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[10]

(8) And again, it is harder to fight against pleasure than against anger (hard as that is, as Heracleitus1 says); but virtue, like art, is constantly dealing with what is harder, since the harder the task the better is success. For this reason also therefore pleasure and pain are necessarily the main concern both of virtue and of political science, since he who comports himself towards them rightly will be good, and he who does so wrongly, bad.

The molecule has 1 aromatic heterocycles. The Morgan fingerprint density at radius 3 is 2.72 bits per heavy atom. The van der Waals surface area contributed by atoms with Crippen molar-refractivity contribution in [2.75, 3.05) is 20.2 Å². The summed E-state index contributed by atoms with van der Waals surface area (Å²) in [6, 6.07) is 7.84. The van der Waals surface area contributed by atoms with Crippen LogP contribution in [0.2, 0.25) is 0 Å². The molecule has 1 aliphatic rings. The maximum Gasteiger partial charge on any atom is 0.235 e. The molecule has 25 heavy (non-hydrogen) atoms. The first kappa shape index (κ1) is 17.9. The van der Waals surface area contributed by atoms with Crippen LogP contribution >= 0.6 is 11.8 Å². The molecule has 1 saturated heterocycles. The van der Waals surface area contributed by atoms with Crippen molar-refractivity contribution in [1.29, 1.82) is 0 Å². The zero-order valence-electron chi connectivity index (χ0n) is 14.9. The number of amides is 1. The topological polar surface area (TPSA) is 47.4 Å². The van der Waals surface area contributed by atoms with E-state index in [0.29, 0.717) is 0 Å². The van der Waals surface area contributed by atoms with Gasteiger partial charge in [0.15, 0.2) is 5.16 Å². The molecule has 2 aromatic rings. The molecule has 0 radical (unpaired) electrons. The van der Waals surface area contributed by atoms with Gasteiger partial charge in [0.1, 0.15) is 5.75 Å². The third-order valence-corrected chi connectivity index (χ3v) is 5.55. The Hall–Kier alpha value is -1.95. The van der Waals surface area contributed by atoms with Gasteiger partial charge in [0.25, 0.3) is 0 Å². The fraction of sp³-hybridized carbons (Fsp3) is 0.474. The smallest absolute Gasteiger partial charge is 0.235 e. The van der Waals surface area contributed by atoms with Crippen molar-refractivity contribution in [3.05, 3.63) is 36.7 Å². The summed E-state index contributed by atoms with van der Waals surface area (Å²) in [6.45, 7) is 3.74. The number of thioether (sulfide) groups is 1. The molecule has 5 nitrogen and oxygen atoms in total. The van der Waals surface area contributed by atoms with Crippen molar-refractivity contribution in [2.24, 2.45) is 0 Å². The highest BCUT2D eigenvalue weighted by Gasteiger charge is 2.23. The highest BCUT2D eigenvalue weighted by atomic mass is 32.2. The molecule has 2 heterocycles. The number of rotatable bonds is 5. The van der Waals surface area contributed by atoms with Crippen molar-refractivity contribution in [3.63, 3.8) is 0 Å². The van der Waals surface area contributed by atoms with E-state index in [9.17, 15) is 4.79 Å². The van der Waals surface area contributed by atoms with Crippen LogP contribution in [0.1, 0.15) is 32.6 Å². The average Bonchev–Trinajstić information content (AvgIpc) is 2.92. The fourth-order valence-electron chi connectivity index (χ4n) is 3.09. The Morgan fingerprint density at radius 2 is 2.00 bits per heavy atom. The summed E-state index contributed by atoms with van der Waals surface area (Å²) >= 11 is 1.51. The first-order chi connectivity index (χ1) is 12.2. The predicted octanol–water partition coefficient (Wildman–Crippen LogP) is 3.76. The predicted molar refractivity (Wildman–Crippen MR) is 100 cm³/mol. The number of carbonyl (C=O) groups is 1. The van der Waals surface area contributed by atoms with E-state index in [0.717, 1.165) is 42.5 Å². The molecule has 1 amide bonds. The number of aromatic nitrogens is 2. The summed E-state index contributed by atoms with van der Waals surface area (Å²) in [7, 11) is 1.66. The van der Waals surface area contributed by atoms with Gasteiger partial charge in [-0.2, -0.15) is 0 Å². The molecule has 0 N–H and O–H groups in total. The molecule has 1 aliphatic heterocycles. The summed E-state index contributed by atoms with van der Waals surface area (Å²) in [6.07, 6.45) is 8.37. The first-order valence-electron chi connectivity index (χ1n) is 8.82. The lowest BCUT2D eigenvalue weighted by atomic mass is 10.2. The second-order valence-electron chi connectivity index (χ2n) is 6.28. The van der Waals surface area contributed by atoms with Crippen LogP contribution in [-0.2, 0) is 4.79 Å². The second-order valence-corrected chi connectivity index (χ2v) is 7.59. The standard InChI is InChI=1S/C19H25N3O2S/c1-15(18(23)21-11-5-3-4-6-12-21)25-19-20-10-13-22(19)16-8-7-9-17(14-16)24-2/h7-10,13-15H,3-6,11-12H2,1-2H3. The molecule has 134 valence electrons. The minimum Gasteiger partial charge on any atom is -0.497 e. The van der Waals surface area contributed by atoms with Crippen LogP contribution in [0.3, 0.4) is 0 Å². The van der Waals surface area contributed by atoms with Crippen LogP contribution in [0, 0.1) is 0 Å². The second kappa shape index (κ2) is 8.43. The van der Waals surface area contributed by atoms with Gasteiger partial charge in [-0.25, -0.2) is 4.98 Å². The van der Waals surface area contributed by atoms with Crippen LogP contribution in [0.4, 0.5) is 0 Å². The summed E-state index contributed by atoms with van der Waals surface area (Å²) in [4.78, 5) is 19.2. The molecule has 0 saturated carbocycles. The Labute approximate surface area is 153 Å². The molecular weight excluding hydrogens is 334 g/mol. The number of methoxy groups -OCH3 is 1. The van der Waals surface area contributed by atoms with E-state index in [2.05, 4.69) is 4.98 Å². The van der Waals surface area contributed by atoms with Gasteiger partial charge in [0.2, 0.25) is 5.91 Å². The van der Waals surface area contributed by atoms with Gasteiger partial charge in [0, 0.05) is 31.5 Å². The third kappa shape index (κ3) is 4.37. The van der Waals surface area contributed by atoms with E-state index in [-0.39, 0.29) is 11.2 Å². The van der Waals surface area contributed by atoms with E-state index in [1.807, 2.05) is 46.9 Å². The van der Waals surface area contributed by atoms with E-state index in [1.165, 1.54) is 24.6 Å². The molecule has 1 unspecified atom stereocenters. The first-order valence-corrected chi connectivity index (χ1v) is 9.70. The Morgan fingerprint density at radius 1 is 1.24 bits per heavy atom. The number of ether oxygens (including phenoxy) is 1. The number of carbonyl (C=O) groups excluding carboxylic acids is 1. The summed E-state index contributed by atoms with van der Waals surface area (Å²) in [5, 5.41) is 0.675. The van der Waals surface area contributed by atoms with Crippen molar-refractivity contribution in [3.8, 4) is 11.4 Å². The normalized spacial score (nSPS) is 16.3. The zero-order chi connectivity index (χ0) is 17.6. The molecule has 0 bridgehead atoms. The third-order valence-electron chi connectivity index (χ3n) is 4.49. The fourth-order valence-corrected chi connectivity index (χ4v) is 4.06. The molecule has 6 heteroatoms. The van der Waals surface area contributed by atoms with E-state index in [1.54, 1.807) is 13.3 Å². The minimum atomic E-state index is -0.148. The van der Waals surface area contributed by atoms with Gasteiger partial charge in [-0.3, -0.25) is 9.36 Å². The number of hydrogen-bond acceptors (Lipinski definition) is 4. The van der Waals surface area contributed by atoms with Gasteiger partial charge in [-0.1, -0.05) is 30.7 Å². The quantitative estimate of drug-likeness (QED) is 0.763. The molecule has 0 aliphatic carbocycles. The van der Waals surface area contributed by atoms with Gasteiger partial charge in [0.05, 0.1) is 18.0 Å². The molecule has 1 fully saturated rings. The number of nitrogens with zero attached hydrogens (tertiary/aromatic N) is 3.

1 Heraclitus, Fr. 105 (Bywater) θυμῷ μάχεσθαι χαλεπόν: τι γὰρ ἂν χρηίζῃ γίνεσθαι, ψυχῆς ὠνέεται, ‘it is hard to fight with anger [or ‘desire,’ θυμῷ in the Homeric sense, Burnet]. Whatever it wishes to get, it purchases at the cost of life.’

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